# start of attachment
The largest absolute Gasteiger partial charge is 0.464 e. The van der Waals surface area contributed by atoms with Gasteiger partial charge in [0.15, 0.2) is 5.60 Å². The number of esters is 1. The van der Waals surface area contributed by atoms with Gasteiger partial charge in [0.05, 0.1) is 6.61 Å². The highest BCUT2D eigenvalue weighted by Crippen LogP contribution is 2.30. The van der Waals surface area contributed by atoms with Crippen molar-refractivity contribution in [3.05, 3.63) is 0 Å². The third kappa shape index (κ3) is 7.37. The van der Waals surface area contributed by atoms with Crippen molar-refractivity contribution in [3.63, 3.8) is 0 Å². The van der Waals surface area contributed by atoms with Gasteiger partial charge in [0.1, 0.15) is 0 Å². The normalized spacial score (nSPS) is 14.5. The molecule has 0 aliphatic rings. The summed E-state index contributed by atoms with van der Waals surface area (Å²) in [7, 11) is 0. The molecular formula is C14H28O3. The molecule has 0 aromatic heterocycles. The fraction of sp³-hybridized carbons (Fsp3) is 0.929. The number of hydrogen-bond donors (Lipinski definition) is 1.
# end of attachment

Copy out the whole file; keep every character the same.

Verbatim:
The largest absolute Gasteiger partial charge is 0.464 e. The van der Waals surface area contributed by atoms with Gasteiger partial charge in [0.15, 0.2) is 5.60 Å². The number of esters is 1. The van der Waals surface area contributed by atoms with Gasteiger partial charge in [0.05, 0.1) is 6.61 Å². The highest BCUT2D eigenvalue weighted by Crippen LogP contribution is 2.30. The van der Waals surface area contributed by atoms with Crippen molar-refractivity contribution in [3.05, 3.63) is 0 Å². The third kappa shape index (κ3) is 7.37. The van der Waals surface area contributed by atoms with Crippen molar-refractivity contribution in [3.63, 3.8) is 0 Å². The van der Waals surface area contributed by atoms with Gasteiger partial charge in [0.1, 0.15) is 0 Å². The normalized spacial score (nSPS) is 14.5. The molecule has 0 aliphatic rings. The summed E-state index contributed by atoms with van der Waals surface area (Å²) in [7, 11) is 0. The molecular formula is C14H28O3. The molecule has 0 aromatic heterocycles. The fraction of sp³-hybridized carbons (Fsp3) is 0.929. The number of hydrogen-bond donors (Lipinski definition) is 1.